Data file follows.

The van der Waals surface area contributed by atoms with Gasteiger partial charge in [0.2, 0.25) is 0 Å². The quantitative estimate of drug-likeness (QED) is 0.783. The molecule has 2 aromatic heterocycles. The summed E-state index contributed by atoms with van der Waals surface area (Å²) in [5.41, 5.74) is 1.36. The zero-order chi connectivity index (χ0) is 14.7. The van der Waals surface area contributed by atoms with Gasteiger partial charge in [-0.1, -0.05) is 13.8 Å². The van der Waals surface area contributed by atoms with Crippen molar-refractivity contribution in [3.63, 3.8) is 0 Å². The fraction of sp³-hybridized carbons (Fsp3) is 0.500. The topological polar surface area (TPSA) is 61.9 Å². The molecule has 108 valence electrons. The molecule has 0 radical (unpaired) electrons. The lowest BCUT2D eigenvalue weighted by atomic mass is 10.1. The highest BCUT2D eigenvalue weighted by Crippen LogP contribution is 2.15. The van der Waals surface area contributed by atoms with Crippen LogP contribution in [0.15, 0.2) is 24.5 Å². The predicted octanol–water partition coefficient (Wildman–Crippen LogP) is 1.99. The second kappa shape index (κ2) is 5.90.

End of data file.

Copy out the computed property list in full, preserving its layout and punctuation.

The van der Waals surface area contributed by atoms with Gasteiger partial charge in [0.2, 0.25) is 0 Å². The quantitative estimate of drug-likeness (QED) is 0.783. The molecule has 2 aromatic heterocycles. The summed E-state index contributed by atoms with van der Waals surface area (Å²) in [5.41, 5.74) is 1.36. The zero-order chi connectivity index (χ0) is 14.7. The van der Waals surface area contributed by atoms with Gasteiger partial charge in [-0.1, -0.05) is 13.8 Å². The van der Waals surface area contributed by atoms with Crippen molar-refractivity contribution in [3.63, 3.8) is 0 Å². The fraction of sp³-hybridized carbons (Fsp3) is 0.500. The topological polar surface area (TPSA) is 61.9 Å². The molecule has 108 valence electrons. The molecule has 0 radical (unpaired) electrons. The lowest BCUT2D eigenvalue weighted by atomic mass is 10.1. The highest BCUT2D eigenvalue weighted by Crippen LogP contribution is 2.15. The van der Waals surface area contributed by atoms with Crippen LogP contribution in [0.15, 0.2) is 24.5 Å². The predicted octanol–water partition coefficient (Wildman–Crippen LogP) is 1.99. The second kappa shape index (κ2) is 5.90.